Tag Archives: F1

Liberty confirms Ecclestone’s demotion to advisory role

Liberty Media has formally confirmed that Bernie Ecclestone has been succeeded as the CEO of F1 by Chase Carey, who already held the chairman title.

The company says that Ecclestone will be the “Chairman Emeritus” and “will be available as a source of advice for the board of F1.” Liberty will be renamed the F1 Group later this week.

I am excited to be taking on the additional role of CEO,” said Carey in a statement. “F1 has huge potential with multiple untapped opportunities. I have enjoyed hearing from the fans, teams, FIA, promoters and sponsors on their ideas and hopes for the sport. We will work with all of these partners to enhance the racing experience and add new dimensions to the sport and we look forward to sharing these plans overtime.

I would like to recognise and thank Bernie for his leadership over the decades. The sport is what it is today because of him and the talented team of executives he has led, and he will always be part of the F1 family. Bernie’s role as Chairman Emeritus befits his tremendous contribution to the sport and I am grateful for his continued insight and guidance as we build F1 for long-term success and the enjoyment of all those involved.”

Greg Maffei, President and CEO of Liberty Media Corporation, said: “There is an enormous opportunity to grow the sport, and we have every confidence that Chase, with his abilities and experience, is the right person to achieve this. I’d like to thank Bernie Ecclestone, who becomes Chairman Emeritus, for his tremendous success in building this remarkable global sport.”

I’m proud of the business that I built over the last 40 years and all that I have achieved with Formula 1,” said Ecclestone. “And would like to thank all of the promoters, teams, sponsors and television companies that I have worked with. I’m very pleased that the business has been acquired by Liberty and that it intends to invest in the future of F1. I am sure that Chase will execute his role in a way that will benefit the sport.”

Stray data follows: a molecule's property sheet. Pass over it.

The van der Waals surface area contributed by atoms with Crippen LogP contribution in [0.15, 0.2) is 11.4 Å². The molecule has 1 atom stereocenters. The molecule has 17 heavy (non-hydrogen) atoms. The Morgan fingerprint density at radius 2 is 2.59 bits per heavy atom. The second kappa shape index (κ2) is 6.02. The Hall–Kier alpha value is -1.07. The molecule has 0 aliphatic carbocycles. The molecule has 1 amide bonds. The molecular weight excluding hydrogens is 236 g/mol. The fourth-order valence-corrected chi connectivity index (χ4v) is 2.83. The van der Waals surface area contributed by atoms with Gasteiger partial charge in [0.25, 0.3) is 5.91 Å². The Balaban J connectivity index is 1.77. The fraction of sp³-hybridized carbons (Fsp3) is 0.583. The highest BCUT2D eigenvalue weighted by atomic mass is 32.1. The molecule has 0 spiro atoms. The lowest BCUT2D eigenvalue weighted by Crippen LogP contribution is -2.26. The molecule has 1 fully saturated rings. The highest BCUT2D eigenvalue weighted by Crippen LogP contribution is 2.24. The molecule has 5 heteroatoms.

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FIA World Council green lights Liberty F1 deal

The FIA World Motor Sport Council has formally approved the sale of the F1 business, just a day after Liberty Media’s shareholders agreed that the deal could go through pending the go-ahead from the governing body.

The FIA’s role in the sale has come under some scrutiny as it owns 1% of the business, and as such stands to benefit.

Liberty made a presentation at the WMSC meeting in Geneva today, before the deal was voted through.

A statement today from the FIA said: “The World Motor Sport Council has unanimously approved the change of control of Delta Topco Limited (the holding company of the Formula One Group and thus the owner of the Commercial Rights of the FIA Formula One World Championship) from CVC Capital Partners in favour of Liberty Media Corporation at an extraordinary meeting today in Geneva.

The transaction will see the transfer of 100% of the shares in Delta Topco to Liberty Media Group, one of the tracking stocks of Liberty Media Corporation.

During the meeting, the representatives of the prospective new owner made a detailed presentation of their strategy. The members of the World Motor Sport Council then had the opportunity to ask questions about the specifics of the agreement, the ongoing working relationship with the FIA and Liberty’s plans for the sport.

Liberty, Formula One Group and the FIA intend to collaborate to create a constructive relationship that will ensure the continued success and the development of the FIA Formula One World Championship in the long term.

The World Motor Sport Council’s decision confirms the FIA’s belief that Liberty, as a renowned media organisation with expertise in both sport and entertainment, is clearly well positioned to ensure the continued development of its pinnacle Championship.

The FIA holds a one per cent shareholding in Delta Topco. As part of the sale by CVC to Liberty Media Corporation, and in line with the agreements between the FIA and the Formula One Group, the FIA will be dragged along in the sale process under the same conditions as CVC and all the other shareholders.

The FIA looks forward to working with the new owners of the Formula One Group on further developing the unrivalled global spectacle that is the FIA Formula One World Championship for all stakeholders.”